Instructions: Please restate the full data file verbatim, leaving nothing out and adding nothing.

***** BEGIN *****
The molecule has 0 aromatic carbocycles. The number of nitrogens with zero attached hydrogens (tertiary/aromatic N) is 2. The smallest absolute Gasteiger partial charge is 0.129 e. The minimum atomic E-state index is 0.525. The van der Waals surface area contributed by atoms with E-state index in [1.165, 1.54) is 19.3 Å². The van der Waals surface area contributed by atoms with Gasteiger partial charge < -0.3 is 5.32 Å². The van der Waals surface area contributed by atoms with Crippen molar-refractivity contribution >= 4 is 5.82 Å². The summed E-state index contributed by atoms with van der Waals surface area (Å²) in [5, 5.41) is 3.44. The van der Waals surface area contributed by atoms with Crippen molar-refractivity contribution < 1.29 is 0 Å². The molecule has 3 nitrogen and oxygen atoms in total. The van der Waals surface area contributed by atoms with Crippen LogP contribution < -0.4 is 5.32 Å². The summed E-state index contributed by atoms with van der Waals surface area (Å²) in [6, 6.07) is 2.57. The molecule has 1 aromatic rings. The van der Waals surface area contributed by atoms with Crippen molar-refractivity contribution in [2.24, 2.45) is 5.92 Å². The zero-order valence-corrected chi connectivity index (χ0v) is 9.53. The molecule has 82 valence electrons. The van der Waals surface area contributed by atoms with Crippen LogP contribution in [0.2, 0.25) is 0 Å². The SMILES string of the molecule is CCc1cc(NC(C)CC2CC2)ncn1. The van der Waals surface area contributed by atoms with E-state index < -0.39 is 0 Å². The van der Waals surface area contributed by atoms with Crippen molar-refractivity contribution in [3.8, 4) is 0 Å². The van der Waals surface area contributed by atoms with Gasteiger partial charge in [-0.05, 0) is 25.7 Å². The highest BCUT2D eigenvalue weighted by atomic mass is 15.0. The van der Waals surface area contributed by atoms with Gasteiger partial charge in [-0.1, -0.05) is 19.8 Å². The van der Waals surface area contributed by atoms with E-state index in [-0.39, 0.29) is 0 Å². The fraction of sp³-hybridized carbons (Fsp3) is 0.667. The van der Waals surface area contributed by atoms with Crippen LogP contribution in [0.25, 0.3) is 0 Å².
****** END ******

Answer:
The molecule has 0 aromatic carbocycles. The number of nitrogens with zero attached hydrogens (tertiary/aromatic N) is 2. The smallest absolute Gasteiger partial charge is 0.129 e. The minimum atomic E-state index is 0.525. The van der Waals surface area contributed by atoms with E-state index in [1.165, 1.54) is 19.3 Å². The van der Waals surface area contributed by atoms with Gasteiger partial charge < -0.3 is 5.32 Å². The van der Waals surface area contributed by atoms with Crippen molar-refractivity contribution >= 4 is 5.82 Å². The summed E-state index contributed by atoms with van der Waals surface area (Å²) in [5, 5.41) is 3.44. The van der Waals surface area contributed by atoms with Crippen molar-refractivity contribution < 1.29 is 0 Å². The molecule has 3 nitrogen and oxygen atoms in total. The van der Waals surface area contributed by atoms with Crippen LogP contribution < -0.4 is 5.32 Å². The summed E-state index contributed by atoms with van der Waals surface area (Å²) in [6, 6.07) is 2.57. The molecule has 1 aromatic rings. The van der Waals surface area contributed by atoms with Crippen molar-refractivity contribution in [2.24, 2.45) is 5.92 Å². The zero-order valence-corrected chi connectivity index (χ0v) is 9.53. The molecule has 82 valence electrons. The van der Waals surface area contributed by atoms with Crippen LogP contribution in [0.2, 0.25) is 0 Å². The SMILES string of the molecule is CCc1cc(NC(C)CC2CC2)ncn1. The van der Waals surface area contributed by atoms with E-state index < -0.39 is 0 Å². The van der Waals surface area contributed by atoms with Crippen molar-refractivity contribution in [3.8, 4) is 0 Å². The van der Waals surface area contributed by atoms with Gasteiger partial charge in [-0.05, 0) is 25.7 Å². The highest BCUT2D eigenvalue weighted by atomic mass is 15.0. The van der Waals surface area contributed by atoms with Gasteiger partial charge in [-0.1, -0.05) is 19.8 Å². The van der Waals surface area contributed by atoms with E-state index in [-0.39, 0.29) is 0 Å². The fraction of sp³-hybridized carbons (Fsp3) is 0.667. The van der Waals surface area contributed by atoms with Crippen LogP contribution in [0.25, 0.3) is 0 Å².